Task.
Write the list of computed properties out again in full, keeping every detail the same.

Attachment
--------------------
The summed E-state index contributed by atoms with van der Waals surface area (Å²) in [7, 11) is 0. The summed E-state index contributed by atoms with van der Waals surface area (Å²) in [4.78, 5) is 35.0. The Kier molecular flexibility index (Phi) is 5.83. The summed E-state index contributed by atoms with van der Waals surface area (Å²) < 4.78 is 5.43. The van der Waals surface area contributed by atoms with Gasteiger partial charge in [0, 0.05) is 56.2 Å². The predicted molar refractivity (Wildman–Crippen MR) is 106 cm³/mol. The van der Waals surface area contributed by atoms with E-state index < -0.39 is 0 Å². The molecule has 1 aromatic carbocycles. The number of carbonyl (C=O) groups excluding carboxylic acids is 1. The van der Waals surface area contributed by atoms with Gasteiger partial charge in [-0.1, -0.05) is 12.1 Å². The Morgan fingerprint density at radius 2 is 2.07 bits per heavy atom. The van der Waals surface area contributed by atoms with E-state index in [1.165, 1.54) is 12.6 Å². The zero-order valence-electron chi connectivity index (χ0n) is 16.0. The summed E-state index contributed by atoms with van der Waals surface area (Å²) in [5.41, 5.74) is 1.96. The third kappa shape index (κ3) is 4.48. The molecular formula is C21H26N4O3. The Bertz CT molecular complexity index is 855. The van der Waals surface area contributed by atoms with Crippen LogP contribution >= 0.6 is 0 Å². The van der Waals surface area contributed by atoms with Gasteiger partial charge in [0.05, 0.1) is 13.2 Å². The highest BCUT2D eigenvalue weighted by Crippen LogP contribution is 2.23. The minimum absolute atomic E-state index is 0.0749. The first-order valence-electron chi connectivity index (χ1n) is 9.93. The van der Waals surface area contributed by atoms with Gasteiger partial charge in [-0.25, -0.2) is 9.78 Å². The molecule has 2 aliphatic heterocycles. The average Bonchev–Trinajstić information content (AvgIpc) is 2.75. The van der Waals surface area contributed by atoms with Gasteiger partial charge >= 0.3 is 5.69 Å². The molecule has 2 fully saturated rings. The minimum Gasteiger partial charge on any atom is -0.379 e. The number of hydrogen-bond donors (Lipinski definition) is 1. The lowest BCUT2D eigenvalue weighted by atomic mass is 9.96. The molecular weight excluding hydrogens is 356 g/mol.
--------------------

The summed E-state index contributed by atoms with van der Waals surface area (Å²) in [7, 11) is 0. The summed E-state index contributed by atoms with van der Waals surface area (Å²) in [4.78, 5) is 35.0. The Kier molecular flexibility index (Phi) is 5.83. The summed E-state index contributed by atoms with van der Waals surface area (Å²) < 4.78 is 5.43. The van der Waals surface area contributed by atoms with Gasteiger partial charge in [0, 0.05) is 56.2 Å². The predicted molar refractivity (Wildman–Crippen MR) is 106 cm³/mol. The van der Waals surface area contributed by atoms with E-state index < -0.39 is 0 Å². The molecule has 1 aromatic carbocycles. The number of carbonyl (C=O) groups excluding carboxylic acids is 1. The van der Waals surface area contributed by atoms with Gasteiger partial charge in [-0.1, -0.05) is 12.1 Å². The Morgan fingerprint density at radius 2 is 2.07 bits per heavy atom. The van der Waals surface area contributed by atoms with E-state index in [1.165, 1.54) is 12.6 Å². The zero-order valence-electron chi connectivity index (χ0n) is 16.0. The summed E-state index contributed by atoms with van der Waals surface area (Å²) in [5.41, 5.74) is 1.96. The third kappa shape index (κ3) is 4.48. The molecular formula is C21H26N4O3. The Bertz CT molecular complexity index is 855. The van der Waals surface area contributed by atoms with Crippen LogP contribution >= 0.6 is 0 Å². The van der Waals surface area contributed by atoms with Gasteiger partial charge in [0.05, 0.1) is 13.2 Å². The highest BCUT2D eigenvalue weighted by Crippen LogP contribution is 2.23. The minimum absolute atomic E-state index is 0.0749. The first-order valence-electron chi connectivity index (χ1n) is 9.93. The van der Waals surface area contributed by atoms with Gasteiger partial charge in [-0.25, -0.2) is 9.78 Å². The molecule has 2 aliphatic heterocycles. The average Bonchev–Trinajstić information content (AvgIpc) is 2.75. The van der Waals surface area contributed by atoms with Gasteiger partial charge >= 0.3 is 5.69 Å². The molecule has 2 fully saturated rings. The minimum Gasteiger partial charge on any atom is -0.379 e. The number of hydrogen-bond donors (Lipinski definition) is 1. The lowest BCUT2D eigenvalue weighted by atomic mass is 9.96. The molecular weight excluding hydrogens is 356 g/mol.